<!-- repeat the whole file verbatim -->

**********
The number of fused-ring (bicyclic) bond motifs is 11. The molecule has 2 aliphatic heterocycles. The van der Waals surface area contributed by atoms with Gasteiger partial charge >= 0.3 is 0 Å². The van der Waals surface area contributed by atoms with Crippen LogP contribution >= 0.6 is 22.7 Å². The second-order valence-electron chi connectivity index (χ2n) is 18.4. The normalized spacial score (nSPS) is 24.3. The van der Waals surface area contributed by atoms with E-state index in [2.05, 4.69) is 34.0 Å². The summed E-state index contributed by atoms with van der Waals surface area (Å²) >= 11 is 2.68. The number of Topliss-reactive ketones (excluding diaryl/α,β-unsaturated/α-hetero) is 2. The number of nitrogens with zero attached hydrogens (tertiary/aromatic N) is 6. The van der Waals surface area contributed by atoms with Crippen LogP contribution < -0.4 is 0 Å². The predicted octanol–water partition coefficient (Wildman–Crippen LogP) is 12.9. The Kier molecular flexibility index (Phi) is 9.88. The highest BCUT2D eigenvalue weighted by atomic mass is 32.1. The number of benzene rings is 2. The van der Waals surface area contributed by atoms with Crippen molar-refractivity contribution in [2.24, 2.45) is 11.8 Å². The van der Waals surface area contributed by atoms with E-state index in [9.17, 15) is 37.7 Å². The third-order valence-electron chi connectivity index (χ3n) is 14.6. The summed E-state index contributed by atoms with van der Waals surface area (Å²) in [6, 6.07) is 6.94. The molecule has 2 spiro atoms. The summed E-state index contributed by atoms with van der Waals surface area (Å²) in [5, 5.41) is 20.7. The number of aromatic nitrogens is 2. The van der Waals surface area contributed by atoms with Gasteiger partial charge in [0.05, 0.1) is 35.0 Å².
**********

The number of fused-ring (bicyclic) bond motifs is 11. The molecule has 2 aliphatic heterocycles. The van der Waals surface area contributed by atoms with Gasteiger partial charge >= 0.3 is 0 Å². The van der Waals surface area contributed by atoms with Crippen LogP contribution >= 0.6 is 22.7 Å². The second-order valence-electron chi connectivity index (χ2n) is 18.4. The normalized spacial score (nSPS) is 24.3. The van der Waals surface area contributed by atoms with E-state index in [2.05, 4.69) is 34.0 Å². The summed E-state index contributed by atoms with van der Waals surface area (Å²) >= 11 is 2.68. The number of Topliss-reactive ketones (excluding diaryl/α,β-unsaturated/α-hetero) is 2. The number of nitrogens with zero attached hydrogens (tertiary/aromatic N) is 6. The van der Waals surface area contributed by atoms with Crippen LogP contribution < -0.4 is 0 Å². The predicted octanol–water partition coefficient (Wildman–Crippen LogP) is 12.9. The Kier molecular flexibility index (Phi) is 9.88. The highest BCUT2D eigenvalue weighted by atomic mass is 32.1. The number of benzene rings is 2. The van der Waals surface area contributed by atoms with Crippen molar-refractivity contribution in [2.24, 2.45) is 11.8 Å². The van der Waals surface area contributed by atoms with E-state index in [9.17, 15) is 37.7 Å². The third-order valence-electron chi connectivity index (χ3n) is 14.6. The summed E-state index contributed by atoms with van der Waals surface area (Å²) in [6, 6.07) is 6.94. The molecule has 2 spiro atoms. The summed E-state index contributed by atoms with van der Waals surface area (Å²) in [5, 5.41) is 20.7. The number of aromatic nitrogens is 2. The van der Waals surface area contributed by atoms with Gasteiger partial charge in [0.05, 0.1) is 35.0 Å².